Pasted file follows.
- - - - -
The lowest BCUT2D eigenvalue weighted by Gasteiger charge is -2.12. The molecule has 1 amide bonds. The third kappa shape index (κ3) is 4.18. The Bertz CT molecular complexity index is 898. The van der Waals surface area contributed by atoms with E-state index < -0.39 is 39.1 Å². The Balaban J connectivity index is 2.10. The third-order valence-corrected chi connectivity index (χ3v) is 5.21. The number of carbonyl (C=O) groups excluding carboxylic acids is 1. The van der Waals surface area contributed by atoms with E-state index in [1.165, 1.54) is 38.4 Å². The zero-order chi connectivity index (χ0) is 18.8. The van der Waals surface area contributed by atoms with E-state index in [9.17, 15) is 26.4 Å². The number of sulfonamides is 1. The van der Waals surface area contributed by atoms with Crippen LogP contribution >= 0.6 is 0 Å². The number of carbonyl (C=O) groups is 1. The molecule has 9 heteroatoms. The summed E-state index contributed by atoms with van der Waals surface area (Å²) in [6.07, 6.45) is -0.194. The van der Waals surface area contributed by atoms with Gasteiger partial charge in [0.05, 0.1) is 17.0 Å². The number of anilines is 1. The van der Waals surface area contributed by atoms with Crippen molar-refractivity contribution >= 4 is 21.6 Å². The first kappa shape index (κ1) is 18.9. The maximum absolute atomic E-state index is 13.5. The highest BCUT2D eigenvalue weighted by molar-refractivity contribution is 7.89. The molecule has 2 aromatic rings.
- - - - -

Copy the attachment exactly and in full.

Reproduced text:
The lowest BCUT2D eigenvalue weighted by Gasteiger charge is -2.12. The molecule has 1 amide bonds. The third kappa shape index (κ3) is 4.18. The Bertz CT molecular complexity index is 898. The van der Waals surface area contributed by atoms with E-state index < -0.39 is 39.1 Å². The Balaban J connectivity index is 2.10. The third-order valence-corrected chi connectivity index (χ3v) is 5.21. The number of carbonyl (C=O) groups excluding carboxylic acids is 1. The van der Waals surface area contributed by atoms with E-state index in [1.165, 1.54) is 38.4 Å². The zero-order chi connectivity index (χ0) is 18.8. The van der Waals surface area contributed by atoms with E-state index in [9.17, 15) is 26.4 Å². The number of sulfonamides is 1. The van der Waals surface area contributed by atoms with Crippen LogP contribution >= 0.6 is 0 Å². The number of carbonyl (C=O) groups is 1. The molecule has 9 heteroatoms. The summed E-state index contributed by atoms with van der Waals surface area (Å²) in [6.07, 6.45) is -0.194. The van der Waals surface area contributed by atoms with Gasteiger partial charge in [0.05, 0.1) is 17.0 Å². The number of anilines is 1. The van der Waals surface area contributed by atoms with Crippen molar-refractivity contribution >= 4 is 21.6 Å². The first kappa shape index (κ1) is 18.9. The maximum absolute atomic E-state index is 13.5. The highest BCUT2D eigenvalue weighted by molar-refractivity contribution is 7.89. The molecule has 2 aromatic rings.